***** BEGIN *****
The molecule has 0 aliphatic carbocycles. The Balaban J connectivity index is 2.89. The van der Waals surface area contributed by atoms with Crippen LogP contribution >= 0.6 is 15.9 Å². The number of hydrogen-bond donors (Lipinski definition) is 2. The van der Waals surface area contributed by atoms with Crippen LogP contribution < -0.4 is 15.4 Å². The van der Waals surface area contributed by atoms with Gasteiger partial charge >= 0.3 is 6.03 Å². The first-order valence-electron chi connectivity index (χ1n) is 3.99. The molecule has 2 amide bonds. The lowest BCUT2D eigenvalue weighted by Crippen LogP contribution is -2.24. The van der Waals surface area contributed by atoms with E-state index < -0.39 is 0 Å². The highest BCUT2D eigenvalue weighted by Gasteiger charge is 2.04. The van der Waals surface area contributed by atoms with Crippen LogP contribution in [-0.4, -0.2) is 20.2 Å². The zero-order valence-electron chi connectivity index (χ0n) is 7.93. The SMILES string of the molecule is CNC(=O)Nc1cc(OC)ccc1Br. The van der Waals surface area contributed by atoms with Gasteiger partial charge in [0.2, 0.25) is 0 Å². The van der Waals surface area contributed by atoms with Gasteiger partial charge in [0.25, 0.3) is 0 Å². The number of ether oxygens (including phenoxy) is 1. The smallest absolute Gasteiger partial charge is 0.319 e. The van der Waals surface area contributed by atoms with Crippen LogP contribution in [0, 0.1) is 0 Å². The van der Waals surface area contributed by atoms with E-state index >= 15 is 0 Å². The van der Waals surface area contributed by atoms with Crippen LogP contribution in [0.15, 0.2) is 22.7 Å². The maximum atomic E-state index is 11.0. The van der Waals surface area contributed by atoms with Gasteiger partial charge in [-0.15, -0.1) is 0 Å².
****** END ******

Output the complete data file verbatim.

The molecule has 0 aliphatic carbocycles. The Balaban J connectivity index is 2.89. The van der Waals surface area contributed by atoms with Crippen LogP contribution >= 0.6 is 15.9 Å². The number of hydrogen-bond donors (Lipinski definition) is 2. The van der Waals surface area contributed by atoms with Crippen LogP contribution < -0.4 is 15.4 Å². The van der Waals surface area contributed by atoms with Gasteiger partial charge >= 0.3 is 6.03 Å². The first-order valence-electron chi connectivity index (χ1n) is 3.99. The molecule has 2 amide bonds. The lowest BCUT2D eigenvalue weighted by Crippen LogP contribution is -2.24. The van der Waals surface area contributed by atoms with E-state index < -0.39 is 0 Å². The highest BCUT2D eigenvalue weighted by Gasteiger charge is 2.04. The van der Waals surface area contributed by atoms with Crippen LogP contribution in [-0.4, -0.2) is 20.2 Å². The zero-order valence-electron chi connectivity index (χ0n) is 7.93. The SMILES string of the molecule is CNC(=O)Nc1cc(OC)ccc1Br. The van der Waals surface area contributed by atoms with Gasteiger partial charge in [0.2, 0.25) is 0 Å². The van der Waals surface area contributed by atoms with Gasteiger partial charge in [0.25, 0.3) is 0 Å². The number of ether oxygens (including phenoxy) is 1. The smallest absolute Gasteiger partial charge is 0.319 e. The van der Waals surface area contributed by atoms with Crippen LogP contribution in [0, 0.1) is 0 Å². The van der Waals surface area contributed by atoms with E-state index >= 15 is 0 Å². The van der Waals surface area contributed by atoms with Crippen LogP contribution in [0.15, 0.2) is 22.7 Å². The maximum atomic E-state index is 11.0. The van der Waals surface area contributed by atoms with Gasteiger partial charge in [-0.15, -0.1) is 0 Å².